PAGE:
Saturday, July 08, 2006

The Chalcedonian Creed

The Flagellation of Our Lord Jesus Christ (1880)Image via Wikipedia
The Flagellation of our Lord Jesus Christ (1880)
Eutichus (the founder of Eutichianism) argued that Christ's human and divine natures merged to form a third composite nature. "The divine nature was so modified and accommodated to the human nature that Christ was not really divine...At the same time the human nature was so modified and changed by assimilation to the divine nature that He was no longer genuinely human." Thus, according to this teaching, Christ was neither fully human nor fully divine. This view was condemned by the Council of Chalcedon in A.D. 451.

Chalcedonian Creed A.D. 451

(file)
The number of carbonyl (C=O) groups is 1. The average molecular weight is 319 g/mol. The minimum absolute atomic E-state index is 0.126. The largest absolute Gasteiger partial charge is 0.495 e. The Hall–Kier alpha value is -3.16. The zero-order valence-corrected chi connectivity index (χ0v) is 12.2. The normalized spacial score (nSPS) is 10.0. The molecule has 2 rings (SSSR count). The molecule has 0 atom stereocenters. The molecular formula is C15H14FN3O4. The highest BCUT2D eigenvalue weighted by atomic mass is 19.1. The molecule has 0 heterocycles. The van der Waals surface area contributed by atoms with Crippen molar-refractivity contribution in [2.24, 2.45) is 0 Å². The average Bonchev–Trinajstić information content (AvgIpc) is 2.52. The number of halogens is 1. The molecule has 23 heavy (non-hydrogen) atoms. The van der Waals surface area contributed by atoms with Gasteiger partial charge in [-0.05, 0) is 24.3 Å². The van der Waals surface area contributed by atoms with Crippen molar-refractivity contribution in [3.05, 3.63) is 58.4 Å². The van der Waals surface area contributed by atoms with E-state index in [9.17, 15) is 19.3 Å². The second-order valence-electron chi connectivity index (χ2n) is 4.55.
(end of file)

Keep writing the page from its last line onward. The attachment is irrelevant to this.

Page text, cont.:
Therefore, following the holy fathers, we all with one accord teach men to acknowledge one and the same Son, our Lord Jesus Christ, at once complete in Godhead and complete in manhood, truly God and truly man, consisting also of a reasonable soul and body; of one substance with the Father as regards his Godhead, and at the same time of one substance with us as regards his manhood; like us in all respects, apart from sin; as regards his Godhead, begotten of the Father before the ages, but yet as regards his manhood begotten, for us men and for our salvation, of Mary the Virgin, the God-bearer; one and the same Christ, Son, Lord, Only-begotten, recognized in two natures, without confusion, without change, without division, without separation; the distinction of natures being in no way annulled by the union, but rather the characteristics of each nature being preserved and coming together to form one person and subsistence, not as parted or separated into two persons, but one and the same Son and Only-begotten God the Word, Lord Jesus Christ; even as the prophets from earliest times spoke of him, and our Lord Jesus Christ himself taught us, and the creed of the fathers has handed down to us.